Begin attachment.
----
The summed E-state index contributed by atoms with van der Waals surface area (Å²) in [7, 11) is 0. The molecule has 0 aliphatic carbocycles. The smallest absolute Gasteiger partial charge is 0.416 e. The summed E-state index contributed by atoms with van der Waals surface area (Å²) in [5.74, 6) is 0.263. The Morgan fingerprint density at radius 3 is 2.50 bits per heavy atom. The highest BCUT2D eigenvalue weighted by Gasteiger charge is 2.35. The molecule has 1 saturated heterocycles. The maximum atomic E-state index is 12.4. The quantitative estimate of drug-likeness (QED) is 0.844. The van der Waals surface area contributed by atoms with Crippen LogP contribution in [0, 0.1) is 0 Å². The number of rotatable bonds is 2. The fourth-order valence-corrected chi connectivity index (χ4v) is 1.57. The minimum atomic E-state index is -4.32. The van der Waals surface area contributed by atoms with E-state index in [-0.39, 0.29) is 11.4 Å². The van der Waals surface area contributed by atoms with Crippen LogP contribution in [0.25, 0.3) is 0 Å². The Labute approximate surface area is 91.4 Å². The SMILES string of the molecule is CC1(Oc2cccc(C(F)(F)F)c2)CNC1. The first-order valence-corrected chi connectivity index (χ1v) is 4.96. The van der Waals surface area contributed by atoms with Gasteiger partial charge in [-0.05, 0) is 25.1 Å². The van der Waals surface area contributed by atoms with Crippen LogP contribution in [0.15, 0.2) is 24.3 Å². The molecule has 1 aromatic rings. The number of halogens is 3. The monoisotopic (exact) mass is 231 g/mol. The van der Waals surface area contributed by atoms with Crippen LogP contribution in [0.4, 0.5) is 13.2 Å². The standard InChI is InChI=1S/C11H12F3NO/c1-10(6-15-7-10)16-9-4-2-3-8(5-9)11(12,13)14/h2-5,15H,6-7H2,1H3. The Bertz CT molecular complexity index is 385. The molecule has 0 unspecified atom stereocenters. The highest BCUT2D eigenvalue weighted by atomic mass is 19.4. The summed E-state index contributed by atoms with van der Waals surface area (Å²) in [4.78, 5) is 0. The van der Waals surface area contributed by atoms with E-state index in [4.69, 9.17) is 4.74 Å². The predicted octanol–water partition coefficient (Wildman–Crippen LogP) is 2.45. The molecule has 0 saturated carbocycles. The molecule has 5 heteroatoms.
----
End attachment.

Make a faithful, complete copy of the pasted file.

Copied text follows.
The summed E-state index contributed by atoms with van der Waals surface area (Å²) in [7, 11) is 0. The molecule has 0 aliphatic carbocycles. The smallest absolute Gasteiger partial charge is 0.416 e. The summed E-state index contributed by atoms with van der Waals surface area (Å²) in [5.74, 6) is 0.263. The Morgan fingerprint density at radius 3 is 2.50 bits per heavy atom. The highest BCUT2D eigenvalue weighted by Gasteiger charge is 2.35. The molecule has 1 saturated heterocycles. The maximum atomic E-state index is 12.4. The quantitative estimate of drug-likeness (QED) is 0.844. The van der Waals surface area contributed by atoms with Crippen LogP contribution in [0, 0.1) is 0 Å². The number of rotatable bonds is 2. The fourth-order valence-corrected chi connectivity index (χ4v) is 1.57. The minimum atomic E-state index is -4.32. The van der Waals surface area contributed by atoms with E-state index in [-0.39, 0.29) is 11.4 Å². The van der Waals surface area contributed by atoms with Crippen LogP contribution in [0.25, 0.3) is 0 Å². The Labute approximate surface area is 91.4 Å². The SMILES string of the molecule is CC1(Oc2cccc(C(F)(F)F)c2)CNC1. The first-order valence-corrected chi connectivity index (χ1v) is 4.96. The van der Waals surface area contributed by atoms with Gasteiger partial charge in [-0.05, 0) is 25.1 Å². The van der Waals surface area contributed by atoms with Crippen LogP contribution in [0.15, 0.2) is 24.3 Å². The molecule has 1 aromatic rings. The number of halogens is 3. The monoisotopic (exact) mass is 231 g/mol. The van der Waals surface area contributed by atoms with Crippen LogP contribution in [0.4, 0.5) is 13.2 Å². The standard InChI is InChI=1S/C11H12F3NO/c1-10(6-15-7-10)16-9-4-2-3-8(5-9)11(12,13)14/h2-5,15H,6-7H2,1H3. The Bertz CT molecular complexity index is 385. The molecule has 0 unspecified atom stereocenters. The highest BCUT2D eigenvalue weighted by atomic mass is 19.4. The summed E-state index contributed by atoms with van der Waals surface area (Å²) in [4.78, 5) is 0. The van der Waals surface area contributed by atoms with E-state index in [4.69, 9.17) is 4.74 Å². The predicted octanol–water partition coefficient (Wildman–Crippen LogP) is 2.45. The molecule has 0 saturated carbocycles. The molecule has 5 heteroatoms.